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Treatment Advocacy Center


Women with a psychiatric disease are more likely to be arrested, incarcerated, victimized or suicidal, according to a review of research from the Treatment Advocacy Center

Women with severe mental illness suffer more consequences than men with the same conditions and women without a psychiatric disease, according to a comprehensive review of evidence from the Treatment Advocacy Center.

“10 Ways Women with SMI are Overrepresented, Underserved” shows that women with a psychiatric disease – typically untreated — are more likely to be arrested, incarcerated, victimized or suicidal, and to suffer from multiple medical conditions or substance abuse, the review found.

“We already know that people with psychiatric disorders are vulnerable to a host of ills,” said Treatment Advocacy Center Executive Director John Snook. “But for women, the consequences are even more severe.”

The statistics paint a stark picture, with severe mental illness disproportionately impacting women.

Among the key findings:

  • Women with a psychiatric disease are almost twice as likely to be victimized – to have been beaten, sexually assaulted or otherwise abused;
  • Women with severe mental illness are twice as prevalent as men in state prison populations;
  • Women with schizophrenia are less likely to be admitted to the hospital and, once admitted, they are hospitalized for fewer days than their male counterparts.

“The consequences suffered by women with severe mental illness are still more evidence that our mental health is broken and grossly insufficient, leaving patients and caregivers to fend for themselves,” Snook said.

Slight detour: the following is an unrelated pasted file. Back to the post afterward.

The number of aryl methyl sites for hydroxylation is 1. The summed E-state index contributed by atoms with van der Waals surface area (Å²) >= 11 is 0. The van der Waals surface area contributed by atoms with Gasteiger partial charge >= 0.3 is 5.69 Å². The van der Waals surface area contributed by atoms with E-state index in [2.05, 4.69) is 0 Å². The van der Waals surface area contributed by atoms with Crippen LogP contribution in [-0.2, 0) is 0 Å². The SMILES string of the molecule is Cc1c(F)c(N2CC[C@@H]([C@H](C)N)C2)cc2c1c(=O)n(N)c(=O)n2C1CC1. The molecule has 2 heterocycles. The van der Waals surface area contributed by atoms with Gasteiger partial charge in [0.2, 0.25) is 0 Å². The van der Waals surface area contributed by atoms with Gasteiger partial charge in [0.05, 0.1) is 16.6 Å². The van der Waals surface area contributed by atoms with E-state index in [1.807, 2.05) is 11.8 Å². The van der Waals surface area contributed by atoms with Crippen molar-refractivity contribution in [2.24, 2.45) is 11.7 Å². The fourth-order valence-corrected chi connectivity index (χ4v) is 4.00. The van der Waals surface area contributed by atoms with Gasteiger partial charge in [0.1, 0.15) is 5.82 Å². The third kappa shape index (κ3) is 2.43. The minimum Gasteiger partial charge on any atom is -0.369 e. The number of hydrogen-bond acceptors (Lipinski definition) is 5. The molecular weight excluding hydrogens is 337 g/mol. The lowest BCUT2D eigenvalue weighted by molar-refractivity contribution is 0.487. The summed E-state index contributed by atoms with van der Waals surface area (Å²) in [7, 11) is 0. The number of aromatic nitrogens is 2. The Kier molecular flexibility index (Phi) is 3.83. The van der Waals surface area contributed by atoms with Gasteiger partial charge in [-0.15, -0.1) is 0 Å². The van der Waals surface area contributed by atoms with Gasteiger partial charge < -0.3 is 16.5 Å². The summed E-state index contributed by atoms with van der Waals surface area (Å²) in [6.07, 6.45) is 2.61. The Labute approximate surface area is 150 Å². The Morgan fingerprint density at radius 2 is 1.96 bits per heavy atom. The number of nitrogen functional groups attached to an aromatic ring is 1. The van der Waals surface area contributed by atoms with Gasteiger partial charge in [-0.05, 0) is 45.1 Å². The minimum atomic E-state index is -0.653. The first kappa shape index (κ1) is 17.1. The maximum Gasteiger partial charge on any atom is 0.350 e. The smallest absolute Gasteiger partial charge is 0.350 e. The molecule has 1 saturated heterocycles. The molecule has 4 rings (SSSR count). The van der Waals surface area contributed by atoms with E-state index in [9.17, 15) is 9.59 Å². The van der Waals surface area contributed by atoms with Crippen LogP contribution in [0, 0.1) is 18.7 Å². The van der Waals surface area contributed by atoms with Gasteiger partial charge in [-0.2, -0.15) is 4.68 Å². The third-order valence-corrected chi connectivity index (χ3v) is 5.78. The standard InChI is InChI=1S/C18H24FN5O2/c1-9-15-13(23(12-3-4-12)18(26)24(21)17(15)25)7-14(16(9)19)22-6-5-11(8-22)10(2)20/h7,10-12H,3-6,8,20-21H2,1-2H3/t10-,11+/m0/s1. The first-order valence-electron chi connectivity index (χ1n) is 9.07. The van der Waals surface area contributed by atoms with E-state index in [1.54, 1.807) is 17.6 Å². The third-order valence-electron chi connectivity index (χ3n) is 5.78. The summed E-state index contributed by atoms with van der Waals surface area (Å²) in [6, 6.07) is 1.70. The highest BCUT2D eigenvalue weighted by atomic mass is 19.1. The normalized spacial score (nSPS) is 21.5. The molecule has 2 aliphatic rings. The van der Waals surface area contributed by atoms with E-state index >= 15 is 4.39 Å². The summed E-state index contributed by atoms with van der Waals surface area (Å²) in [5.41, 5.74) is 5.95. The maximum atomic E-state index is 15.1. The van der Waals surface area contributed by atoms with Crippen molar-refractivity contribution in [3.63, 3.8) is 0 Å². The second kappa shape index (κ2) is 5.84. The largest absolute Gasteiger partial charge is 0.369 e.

Read the full review here.

The Treatment Advocacy Center urges lawmakers take the following actions to reduce negative outcomes and social costs associated with the consequences of untreated severe mental illness:

      • Fund and promote research and data collection to determine the unique role of gender in the consequences of severe mental illness. Women represent half of the population and are overrepresented in a host of consequences from severe mental illness. Determining the best way to address this problem requires rigorous data collection and analysis to identify gaps in the treatment system, access issues and underlying causes and barriers that contribute to women disproportionately experiencing negative outcomes.
      • Fix the broken mental health system by passing federal mental health reform legislation that helps people with severe mental illness. Several important proposals are currently moving through Congress, including the Helping Families in Mental Health Crisis Act (HR 2646), the Mental Health Reform Act (S 1945) and the Mental Health and Safe Communities Act (S 2002). These proposals contain a broad range of solutions to address the shortage of psychiatric beds in community hospitals, decriminalize mental illness, fund evidence-based practices to help people with severe mental illness and expand the mental-health workforce.